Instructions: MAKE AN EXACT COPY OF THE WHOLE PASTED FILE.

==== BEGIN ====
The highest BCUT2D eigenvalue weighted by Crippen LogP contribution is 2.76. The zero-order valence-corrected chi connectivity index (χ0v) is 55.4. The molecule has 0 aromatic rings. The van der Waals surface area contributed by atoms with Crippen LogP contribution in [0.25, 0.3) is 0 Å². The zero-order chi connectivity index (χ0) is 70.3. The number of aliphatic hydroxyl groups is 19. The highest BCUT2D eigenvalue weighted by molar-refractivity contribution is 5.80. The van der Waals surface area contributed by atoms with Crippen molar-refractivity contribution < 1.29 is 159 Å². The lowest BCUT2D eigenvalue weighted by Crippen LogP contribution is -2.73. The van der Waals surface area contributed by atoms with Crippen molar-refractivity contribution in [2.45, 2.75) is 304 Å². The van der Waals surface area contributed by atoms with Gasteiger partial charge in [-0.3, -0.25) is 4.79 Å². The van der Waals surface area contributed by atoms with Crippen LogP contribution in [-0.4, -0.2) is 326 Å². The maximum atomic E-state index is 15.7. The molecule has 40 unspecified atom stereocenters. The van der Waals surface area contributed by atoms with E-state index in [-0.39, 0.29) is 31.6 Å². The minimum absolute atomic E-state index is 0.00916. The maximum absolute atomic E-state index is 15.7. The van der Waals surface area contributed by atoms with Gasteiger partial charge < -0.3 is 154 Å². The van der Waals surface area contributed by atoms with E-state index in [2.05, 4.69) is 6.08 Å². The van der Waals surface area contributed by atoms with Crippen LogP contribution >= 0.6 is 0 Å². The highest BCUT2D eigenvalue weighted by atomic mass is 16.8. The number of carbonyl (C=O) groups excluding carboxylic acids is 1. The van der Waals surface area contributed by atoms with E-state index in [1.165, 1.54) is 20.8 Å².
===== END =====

The highest BCUT2D eigenvalue weighted by Crippen LogP contribution is 2.76. The zero-order valence-corrected chi connectivity index (χ0v) is 55.4. The molecule has 0 aromatic rings. The van der Waals surface area contributed by atoms with Crippen LogP contribution in [0.25, 0.3) is 0 Å². The zero-order chi connectivity index (χ0) is 70.3. The number of aliphatic hydroxyl groups is 19. The highest BCUT2D eigenvalue weighted by molar-refractivity contribution is 5.80. The van der Waals surface area contributed by atoms with Crippen molar-refractivity contribution < 1.29 is 159 Å². The lowest BCUT2D eigenvalue weighted by Crippen LogP contribution is -2.73. The van der Waals surface area contributed by atoms with Crippen molar-refractivity contribution in [2.45, 2.75) is 304 Å². The van der Waals surface area contributed by atoms with Gasteiger partial charge in [-0.3, -0.25) is 4.79 Å². The van der Waals surface area contributed by atoms with Crippen LogP contribution in [-0.4, -0.2) is 326 Å². The maximum atomic E-state index is 15.7. The molecule has 40 unspecified atom stereocenters. The van der Waals surface area contributed by atoms with E-state index in [-0.39, 0.29) is 31.6 Å². The minimum absolute atomic E-state index is 0.00916. The maximum absolute atomic E-state index is 15.7. The van der Waals surface area contributed by atoms with Gasteiger partial charge < -0.3 is 154 Å². The van der Waals surface area contributed by atoms with E-state index in [2.05, 4.69) is 6.08 Å². The van der Waals surface area contributed by atoms with Crippen LogP contribution >= 0.6 is 0 Å². The highest BCUT2D eigenvalue weighted by atomic mass is 16.8. The number of carbonyl (C=O) groups excluding carboxylic acids is 1. The van der Waals surface area contributed by atoms with E-state index in [1.165, 1.54) is 20.8 Å².